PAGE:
How to help separated families on the border

Lucas Butler, middle, and Beth Bishop, left
Lucas Butler, 15, holding sign, protests the separation of immigrant families at the U.S. border, in Austin, Texas. (Photo: Amanda Voisard/American-Statesmen)

In response to President Trump’s zero-tolerance policy for illegal immigration that is separating children from their parents, Americans are mobilizing to help, raising money for groups that provide legal support for the detainees.

A couple from California started a campaign on Facebook to raise money for the Refugee and Immigrant Center for Education and Legal Services (RAICES).

The couple, Dave and Charlotte Willner, started their goal at $1,500 and quickly surpassed that as their page went viral. The total as of Thursday was over $15 million.

“These children don’t know where their parents are,” they wrote on the Facebook page. “Their parents aren’t allowed to communicate with them while in custody. The government hasn’t set up a system to reunite separated parents and children if one or both are ultimately released. In many cases, parents have been deported without their children — sometimes, young children are deported without their parents.”

RAICES, based in Texas, uses the money for bail bonds, which are set at a minimum of $1,500. The organization also provides legal services for immigrants.

The Texas Civil Rights Project communications director Zenén Jaimes Pérez said their organization has received an outpouring of support.

Facebook CEO Mark Zuckerberg set up a Facebook page on behalf of TCRP that has raised over $11,000.

“We’ve seen an overwhelming amount of support, and for us it helps because we’ve been able to do so much with so little staff and resources, and this is very much a needed boost,” Pérez said.

He said they have gone to the courthouse every day to meet the families and offer their support.

“On a personal level, I think it’s one of the most emotionally draining things I’ve ever done,” Pérez said. “We’re talking to people for seven to 10 minutes, asking them for information and telling us their story. Many of them have horrific violence in their home country.”

TCRP made an appeal to the Inter-American Commission on Human Rights on behalf of five families. The commission, part of the Organization of American States, released a statement on Monday thatexpresses concern over migration and asylum policies and measures recently adopted in the United States.” Pérez said he expects to hear more from the commission this week.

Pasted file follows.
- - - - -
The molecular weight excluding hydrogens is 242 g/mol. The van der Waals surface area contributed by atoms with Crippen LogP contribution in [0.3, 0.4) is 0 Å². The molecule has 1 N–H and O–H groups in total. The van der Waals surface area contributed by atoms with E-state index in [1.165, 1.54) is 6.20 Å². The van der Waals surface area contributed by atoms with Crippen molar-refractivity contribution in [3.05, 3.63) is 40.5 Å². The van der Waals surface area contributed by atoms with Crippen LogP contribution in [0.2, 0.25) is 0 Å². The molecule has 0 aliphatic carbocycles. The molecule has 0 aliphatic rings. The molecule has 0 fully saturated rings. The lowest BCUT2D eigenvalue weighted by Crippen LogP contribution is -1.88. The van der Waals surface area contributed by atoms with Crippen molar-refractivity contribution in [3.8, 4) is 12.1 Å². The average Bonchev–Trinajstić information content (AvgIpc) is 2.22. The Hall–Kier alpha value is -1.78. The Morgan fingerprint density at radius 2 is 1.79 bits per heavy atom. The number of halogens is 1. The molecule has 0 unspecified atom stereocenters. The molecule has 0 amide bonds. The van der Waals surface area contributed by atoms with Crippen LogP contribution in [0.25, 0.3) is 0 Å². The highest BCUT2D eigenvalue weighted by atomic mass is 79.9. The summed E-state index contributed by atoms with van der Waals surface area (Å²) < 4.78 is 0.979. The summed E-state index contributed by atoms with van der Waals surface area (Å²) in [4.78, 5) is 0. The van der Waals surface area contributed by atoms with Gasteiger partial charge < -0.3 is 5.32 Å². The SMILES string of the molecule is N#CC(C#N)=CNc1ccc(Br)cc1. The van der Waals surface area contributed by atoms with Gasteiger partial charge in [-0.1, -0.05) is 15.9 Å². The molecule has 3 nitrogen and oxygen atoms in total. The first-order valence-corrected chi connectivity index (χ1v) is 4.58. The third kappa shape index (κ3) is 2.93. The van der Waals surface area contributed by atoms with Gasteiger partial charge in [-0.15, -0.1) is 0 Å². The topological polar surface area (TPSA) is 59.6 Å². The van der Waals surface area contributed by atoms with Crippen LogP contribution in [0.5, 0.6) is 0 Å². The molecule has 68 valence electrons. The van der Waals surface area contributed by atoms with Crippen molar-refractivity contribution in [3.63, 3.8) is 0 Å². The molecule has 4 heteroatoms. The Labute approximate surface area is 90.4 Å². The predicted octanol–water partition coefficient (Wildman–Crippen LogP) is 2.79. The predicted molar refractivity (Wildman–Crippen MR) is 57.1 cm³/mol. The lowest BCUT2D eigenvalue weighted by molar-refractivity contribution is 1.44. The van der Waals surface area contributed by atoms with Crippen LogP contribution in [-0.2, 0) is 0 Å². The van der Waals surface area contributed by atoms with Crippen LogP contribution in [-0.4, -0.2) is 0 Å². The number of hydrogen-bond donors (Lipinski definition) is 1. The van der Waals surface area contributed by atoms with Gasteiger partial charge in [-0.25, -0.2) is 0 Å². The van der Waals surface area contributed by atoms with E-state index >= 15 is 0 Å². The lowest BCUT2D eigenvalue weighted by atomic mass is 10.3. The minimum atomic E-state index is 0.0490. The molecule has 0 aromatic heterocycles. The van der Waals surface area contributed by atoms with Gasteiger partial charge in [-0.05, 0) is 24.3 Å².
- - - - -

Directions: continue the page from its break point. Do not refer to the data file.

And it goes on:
“Every controversial immigration policy that is happening out of D.C. hits the hardest in a state like Texas,” he said. “Mostly because this is where most newcomers are arriving.”

A group called Kids in Need of Defense (KIND), raises money to provide legal representation specifically for unaccompanied children in deportation proceedings.

The Young Center for Immigrant Children’s Rights recently announced a project to assign two attorneys to take on individual children’s cases and also advocate for the end of the zero-tolerance policy.

Several high-profile figures have made donations.

Former first lady Hillary Clinton donated through ActBlue Charities, a donor tool for progressive policies and values, which divided the donation evenly among seven different organizations, including RAICES and KIND. Clinton tweeted that it surpassed $500,000.

Model Chrissy Teigen and her husband, musician John Legend, raised more than $1 million for the American Civil Liberties Union from their fans, after she asked her Twitter followers to pitch in.

The appeal was made on June 14 — in honor of Trump’s birthday.

Here’s how you can help:


RAICE, KIND and the ACLU take donations to help provide legal support and bail bond money to immigrants. The Texas Civil Rights Project is also working to reunite families. The Florence Project specifically helps detained immigrants in Arizona. The Young Center for Immigrant Children’s Rights provides child advocates for young immigrants.

Provide supplies to the children:

Baby2Baby and KIND set up a registry at Target that provides necessities such as diapers, formula, shampoo, clothing and other items.


TCRP is looking for volunteers who have legal assistance or paralegal experience and speak Spanish, Mam, Q’eqchi’ or K’iche’.

The Young Center looks for volunteers to be child advocates, who visit with the children and accompany them, in Chicago, Houston, San Antonio, Harlingen, Phoenix, New York and Washington D.C. They particularly would like volunteers who speak Spanish.


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